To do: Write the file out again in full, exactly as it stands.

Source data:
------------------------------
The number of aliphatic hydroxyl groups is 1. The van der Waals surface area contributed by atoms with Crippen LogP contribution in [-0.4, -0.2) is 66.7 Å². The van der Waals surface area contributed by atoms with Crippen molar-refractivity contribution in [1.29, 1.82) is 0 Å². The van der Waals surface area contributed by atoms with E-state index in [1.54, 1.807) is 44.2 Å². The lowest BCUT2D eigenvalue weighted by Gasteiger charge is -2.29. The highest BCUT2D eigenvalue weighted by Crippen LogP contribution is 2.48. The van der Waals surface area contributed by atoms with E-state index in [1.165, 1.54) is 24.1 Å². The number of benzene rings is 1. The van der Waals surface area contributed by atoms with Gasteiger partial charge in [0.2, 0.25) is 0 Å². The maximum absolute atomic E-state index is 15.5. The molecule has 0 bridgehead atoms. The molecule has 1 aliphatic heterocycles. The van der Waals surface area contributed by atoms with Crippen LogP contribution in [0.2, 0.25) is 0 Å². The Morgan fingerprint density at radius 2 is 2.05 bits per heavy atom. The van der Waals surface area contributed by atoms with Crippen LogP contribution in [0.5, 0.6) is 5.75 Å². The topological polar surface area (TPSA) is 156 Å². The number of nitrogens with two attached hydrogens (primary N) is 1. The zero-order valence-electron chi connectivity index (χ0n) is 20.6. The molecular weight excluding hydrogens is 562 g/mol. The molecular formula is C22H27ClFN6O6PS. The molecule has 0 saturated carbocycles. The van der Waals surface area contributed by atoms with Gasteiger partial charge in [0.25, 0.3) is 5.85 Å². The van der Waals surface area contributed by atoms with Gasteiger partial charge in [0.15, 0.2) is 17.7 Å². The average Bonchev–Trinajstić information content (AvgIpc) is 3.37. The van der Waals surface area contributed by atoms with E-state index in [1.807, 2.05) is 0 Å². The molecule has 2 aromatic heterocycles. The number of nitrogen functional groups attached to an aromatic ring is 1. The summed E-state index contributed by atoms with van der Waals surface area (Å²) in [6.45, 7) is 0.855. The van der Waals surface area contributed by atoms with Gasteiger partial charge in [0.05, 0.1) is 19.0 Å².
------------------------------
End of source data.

The number of aliphatic hydroxyl groups is 1. The van der Waals surface area contributed by atoms with Crippen LogP contribution in [-0.4, -0.2) is 66.7 Å². The van der Waals surface area contributed by atoms with Crippen molar-refractivity contribution in [1.29, 1.82) is 0 Å². The van der Waals surface area contributed by atoms with E-state index in [1.54, 1.807) is 44.2 Å². The lowest BCUT2D eigenvalue weighted by Gasteiger charge is -2.29. The highest BCUT2D eigenvalue weighted by Crippen LogP contribution is 2.48. The van der Waals surface area contributed by atoms with E-state index in [1.165, 1.54) is 24.1 Å². The number of benzene rings is 1. The van der Waals surface area contributed by atoms with Gasteiger partial charge in [0.2, 0.25) is 0 Å². The maximum absolute atomic E-state index is 15.5. The molecule has 0 bridgehead atoms. The molecule has 1 aliphatic heterocycles. The van der Waals surface area contributed by atoms with Crippen LogP contribution in [0.2, 0.25) is 0 Å². The Morgan fingerprint density at radius 2 is 2.05 bits per heavy atom. The van der Waals surface area contributed by atoms with Crippen LogP contribution in [0.5, 0.6) is 5.75 Å². The topological polar surface area (TPSA) is 156 Å². The number of nitrogens with two attached hydrogens (primary N) is 1. The zero-order valence-electron chi connectivity index (χ0n) is 20.6. The molecular weight excluding hydrogens is 562 g/mol. The molecular formula is C22H27ClFN6O6PS. The molecule has 0 saturated carbocycles. The van der Waals surface area contributed by atoms with Gasteiger partial charge in [0.25, 0.3) is 5.85 Å². The van der Waals surface area contributed by atoms with Gasteiger partial charge in [0.15, 0.2) is 17.7 Å². The average Bonchev–Trinajstić information content (AvgIpc) is 3.37. The van der Waals surface area contributed by atoms with E-state index in [1.807, 2.05) is 0 Å². The molecule has 2 aromatic heterocycles. The number of nitrogen functional groups attached to an aromatic ring is 1. The summed E-state index contributed by atoms with van der Waals surface area (Å²) in [6.45, 7) is 0.855. The van der Waals surface area contributed by atoms with Gasteiger partial charge in [0.05, 0.1) is 19.0 Å².